The history of veterinary applications of herbals and botanicals is long and well documented. For example, black and white hellebore (Helleborus niger and Veratrum album, respectively) was pierced through the ear of horses or sheep by the Roman physician Pliny in the 1st century AD, as well an in the early 20th century as a purgative, emetic, anthelmintic and parasiticide (although it caused death in many animals). Historical prescriptions for herbal use can be found in such diverse sources as the Chinese Yuan Heng liaoma jiand in the medicinal practices of the North American Indian. Botanical “horse medicines” were provided during the Civil War. Even as late as 1957, popular books continued to list such substances as aconite, belladonna, cinchone, ipecac, nux vomica (strychnine) and tobacco for veterinary use. However, more recently, such titles were in scant evidence until the latest revival of interest in the use of herbal and botanical veterinary remedies.
The active ingredients of some pharmaceuticals are identical to, or derivatives of, bioactive constituents of historic folk remedies. Herbal and botanical sources form the origin of as much as 30% of all modern pharmaceuticals. For example, aspirin (acetylsalicylic acid) is a derivative of salicylic acid, which, as salicin (salicyl alcohol plus a sugar molecule), occurs in the flower buds of the meadowsweet (spirea) and in the bark and leaves of several trees, notably the white willow (Salix alba). White-willow-bark extracts were used for centuries as a pain remedy. Quinine was an important anti-fever agent and was widely employed for the treatment of fever of virtually any origin.
However, the fact that herbal products were used throughout history may also overlook real problems. For example, in order to ingest one gram of salicin, the parent of salicylate drugs, and only about half as potent as aspirin, from willow bark, one would have to ingest at least fourteen grams of the bark. The tannins in willow bark, as well as salicin are very irritating to the stomach, so consuming this much bark would likely give you quite a bellyache.
Another significant problem is the natural variation in plants. Different species of the same plant may have active compounds of varying qualities. The potency of such compounds deteriorates at unknown rates. Different compounds have various absorption rates from the gastrointestinal tract and there are also variations from batch to batch depending on growing conditions.
In addition, the current usage of botanicals is quite different from their historical use. Historically, herbs were used in smaller amounts, as specific treatments (rather than prophylactically, in order to prevent health problems), in crude form (as opposed to enriched extracts) and not in association with other synthetic medications (removing concerns about interactions between herbs and drugs). The indications for using a given botanical were poorly defined. Dosages were, unavoidably, arbitrary because the concentrations of the active ingredient were unknown. Any number of contaminants may have been present. Most important, many of the remedies simply did not work, and some were harmful or even deadly. True plant identities are doubtful, both in regard to genus and species. The societal acceptability of risk in the treatment of disease was higher. The transmission of information was haphazard; herbalists copied extensively from one another over millennia and mixed accurate (by modern standards) information with nonsense, misconceptions and inaccuracies. Accordingly, it may not be possible to use the historical record as a guide for many of the currently advocated uses of herbal and botanical products.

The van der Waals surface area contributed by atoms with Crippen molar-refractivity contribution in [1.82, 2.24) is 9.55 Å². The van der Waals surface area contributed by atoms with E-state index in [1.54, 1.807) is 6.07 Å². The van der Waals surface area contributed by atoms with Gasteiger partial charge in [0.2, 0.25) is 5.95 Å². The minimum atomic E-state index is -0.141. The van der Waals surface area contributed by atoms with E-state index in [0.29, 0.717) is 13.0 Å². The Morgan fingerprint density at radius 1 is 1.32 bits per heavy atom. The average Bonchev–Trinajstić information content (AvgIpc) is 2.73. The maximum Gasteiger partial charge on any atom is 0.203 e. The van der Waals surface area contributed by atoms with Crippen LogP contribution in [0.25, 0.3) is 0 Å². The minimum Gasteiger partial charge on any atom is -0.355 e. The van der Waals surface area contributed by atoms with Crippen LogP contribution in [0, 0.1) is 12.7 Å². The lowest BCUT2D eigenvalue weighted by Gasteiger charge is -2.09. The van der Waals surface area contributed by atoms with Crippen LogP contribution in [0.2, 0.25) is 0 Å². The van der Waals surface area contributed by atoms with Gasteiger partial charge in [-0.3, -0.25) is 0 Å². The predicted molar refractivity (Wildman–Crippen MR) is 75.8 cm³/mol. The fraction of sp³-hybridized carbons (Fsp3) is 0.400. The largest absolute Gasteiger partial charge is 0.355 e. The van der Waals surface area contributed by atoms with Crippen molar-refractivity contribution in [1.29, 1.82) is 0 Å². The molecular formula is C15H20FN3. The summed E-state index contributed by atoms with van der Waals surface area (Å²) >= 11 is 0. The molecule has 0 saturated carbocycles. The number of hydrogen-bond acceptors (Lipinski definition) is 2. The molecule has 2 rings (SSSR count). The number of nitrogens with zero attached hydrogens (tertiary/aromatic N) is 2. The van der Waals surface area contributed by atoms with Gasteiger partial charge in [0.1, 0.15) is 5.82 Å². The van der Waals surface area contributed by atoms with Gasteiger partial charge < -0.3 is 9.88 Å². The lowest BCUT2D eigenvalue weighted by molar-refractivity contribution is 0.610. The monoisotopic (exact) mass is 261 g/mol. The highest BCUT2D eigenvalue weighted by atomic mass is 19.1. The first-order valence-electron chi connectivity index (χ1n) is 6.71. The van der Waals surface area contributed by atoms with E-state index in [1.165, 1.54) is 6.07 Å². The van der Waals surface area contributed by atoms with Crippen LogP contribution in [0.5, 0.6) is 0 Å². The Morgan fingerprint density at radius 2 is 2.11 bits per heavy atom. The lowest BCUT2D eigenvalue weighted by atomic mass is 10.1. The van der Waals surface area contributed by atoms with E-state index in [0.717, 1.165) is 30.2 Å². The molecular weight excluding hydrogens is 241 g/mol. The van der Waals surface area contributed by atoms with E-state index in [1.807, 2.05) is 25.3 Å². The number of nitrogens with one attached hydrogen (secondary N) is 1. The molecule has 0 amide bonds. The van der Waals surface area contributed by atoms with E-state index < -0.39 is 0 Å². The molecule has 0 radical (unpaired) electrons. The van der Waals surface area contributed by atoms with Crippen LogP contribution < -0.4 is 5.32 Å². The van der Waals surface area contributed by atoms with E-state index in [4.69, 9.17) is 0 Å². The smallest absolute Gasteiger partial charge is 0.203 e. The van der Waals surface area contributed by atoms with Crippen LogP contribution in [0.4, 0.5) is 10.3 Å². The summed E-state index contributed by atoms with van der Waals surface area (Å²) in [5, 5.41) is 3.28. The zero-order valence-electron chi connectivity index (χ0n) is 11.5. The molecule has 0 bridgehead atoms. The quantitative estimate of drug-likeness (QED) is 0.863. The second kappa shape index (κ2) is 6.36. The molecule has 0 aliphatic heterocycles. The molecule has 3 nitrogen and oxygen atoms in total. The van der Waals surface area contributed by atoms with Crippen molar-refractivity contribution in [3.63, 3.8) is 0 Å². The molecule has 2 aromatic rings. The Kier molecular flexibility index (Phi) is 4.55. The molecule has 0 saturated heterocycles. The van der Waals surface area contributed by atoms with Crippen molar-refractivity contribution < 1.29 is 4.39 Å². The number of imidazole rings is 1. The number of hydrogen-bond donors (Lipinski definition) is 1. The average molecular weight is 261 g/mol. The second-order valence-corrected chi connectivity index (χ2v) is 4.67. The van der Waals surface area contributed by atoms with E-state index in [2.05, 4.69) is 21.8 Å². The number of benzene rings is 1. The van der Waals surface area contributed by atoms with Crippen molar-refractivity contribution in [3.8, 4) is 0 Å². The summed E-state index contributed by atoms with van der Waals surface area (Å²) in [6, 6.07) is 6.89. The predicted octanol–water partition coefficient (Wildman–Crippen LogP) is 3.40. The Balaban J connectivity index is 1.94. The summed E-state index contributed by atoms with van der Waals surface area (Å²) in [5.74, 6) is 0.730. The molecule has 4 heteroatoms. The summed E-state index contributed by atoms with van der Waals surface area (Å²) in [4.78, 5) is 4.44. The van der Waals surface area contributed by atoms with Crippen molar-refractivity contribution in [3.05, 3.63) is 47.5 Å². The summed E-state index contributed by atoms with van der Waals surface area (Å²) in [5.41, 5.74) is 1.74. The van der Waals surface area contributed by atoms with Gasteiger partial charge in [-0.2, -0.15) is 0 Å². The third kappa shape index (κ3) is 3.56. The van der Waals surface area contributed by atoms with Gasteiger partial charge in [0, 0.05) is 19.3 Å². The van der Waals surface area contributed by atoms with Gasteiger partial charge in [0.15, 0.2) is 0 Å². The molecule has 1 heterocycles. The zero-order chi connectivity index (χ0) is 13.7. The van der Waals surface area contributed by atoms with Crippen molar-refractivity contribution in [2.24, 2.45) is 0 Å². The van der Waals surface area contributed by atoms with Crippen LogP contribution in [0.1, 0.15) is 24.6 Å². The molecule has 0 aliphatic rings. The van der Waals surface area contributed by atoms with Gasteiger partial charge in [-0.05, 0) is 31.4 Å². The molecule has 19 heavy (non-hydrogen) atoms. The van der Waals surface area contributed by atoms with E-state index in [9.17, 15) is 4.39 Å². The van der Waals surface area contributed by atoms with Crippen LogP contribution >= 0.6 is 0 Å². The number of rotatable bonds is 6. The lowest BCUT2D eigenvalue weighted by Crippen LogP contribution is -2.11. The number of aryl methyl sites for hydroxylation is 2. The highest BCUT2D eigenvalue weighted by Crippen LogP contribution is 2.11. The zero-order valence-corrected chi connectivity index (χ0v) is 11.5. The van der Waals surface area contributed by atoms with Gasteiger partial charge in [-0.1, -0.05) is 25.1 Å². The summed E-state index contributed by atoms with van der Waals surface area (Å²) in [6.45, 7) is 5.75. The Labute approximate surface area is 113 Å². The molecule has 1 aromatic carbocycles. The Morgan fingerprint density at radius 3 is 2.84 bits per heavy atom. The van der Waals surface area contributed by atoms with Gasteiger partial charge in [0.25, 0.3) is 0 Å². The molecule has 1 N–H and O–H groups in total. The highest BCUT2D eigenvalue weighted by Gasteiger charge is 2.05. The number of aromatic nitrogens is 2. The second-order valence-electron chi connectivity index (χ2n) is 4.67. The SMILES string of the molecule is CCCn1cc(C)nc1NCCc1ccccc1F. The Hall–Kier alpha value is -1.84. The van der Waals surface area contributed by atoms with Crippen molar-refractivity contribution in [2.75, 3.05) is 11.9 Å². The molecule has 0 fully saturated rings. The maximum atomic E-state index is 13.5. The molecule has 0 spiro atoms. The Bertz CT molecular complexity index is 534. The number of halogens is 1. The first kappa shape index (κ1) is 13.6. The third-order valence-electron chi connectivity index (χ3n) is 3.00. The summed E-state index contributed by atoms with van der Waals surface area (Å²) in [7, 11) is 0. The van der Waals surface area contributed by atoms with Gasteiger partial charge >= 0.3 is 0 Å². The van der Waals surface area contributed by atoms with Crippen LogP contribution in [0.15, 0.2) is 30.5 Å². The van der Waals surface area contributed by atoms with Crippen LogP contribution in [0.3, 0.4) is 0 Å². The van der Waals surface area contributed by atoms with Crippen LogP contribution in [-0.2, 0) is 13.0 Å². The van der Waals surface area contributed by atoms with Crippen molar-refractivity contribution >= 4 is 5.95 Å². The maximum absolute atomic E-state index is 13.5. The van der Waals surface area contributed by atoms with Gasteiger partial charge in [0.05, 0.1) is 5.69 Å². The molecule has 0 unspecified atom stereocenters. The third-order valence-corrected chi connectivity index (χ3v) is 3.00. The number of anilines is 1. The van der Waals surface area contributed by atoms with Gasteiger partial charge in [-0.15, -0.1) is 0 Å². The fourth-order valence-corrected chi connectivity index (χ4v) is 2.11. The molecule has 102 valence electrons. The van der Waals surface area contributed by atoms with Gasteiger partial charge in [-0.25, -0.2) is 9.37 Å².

The historical record is also rather sobering when it comes to considering the question of whether herbal and botanical products are effective medicines. Historically, herbal and botanical medicines were not responsible for any measurable improvement in human health. In 1900, life expectancy was 45 years; however, in 1996 it was 76.1 years. These dramatic changes were largely due to clean water, vaccination and the ability to control infections via pharmacology.
In addition, when discussing the historical efficacy of herbal medications, one must also ask the question. “Effective compared to what?” Medical treatments available at the time of wide herbal use, such as bleeding, or prescribing large doses of mercury salts, were largely ineffective. The use of a botanical product that didn’t kill a person immediately might be expected to be of less harm to the patient than other therapies that were available at the time.
The nature of the claims made for efficacy and the vague nature of the conditions treated makes it exceedingly difficult to objectively evaluate the true utility of the plant-based remedies employed throughout history. In the past, the emphasis for their use was on treatment of symptoms, rather than underlying disease conditions (which had yet to be identified) such as “liver malfunction” or “dropsy.” Elimination of the symptom, rather than elimination of the underlying problem, was the criterion used for treatment “success.” For example, if a fever went away after ingesting willow bark, the treatment would have “worked,” although the disease process that caused the fever might have continued on, unaffected by the treatment.
Using the historical record to advocate herbal medications really doesn’t work – there wasn’t really alternative, and people had little idea about the true causes of disease. Fortunately, most of the herbs that have significant potential for harm have been abandoned by the herbal industry. But just because they don’t do harm doesn’t mean that they’re any good!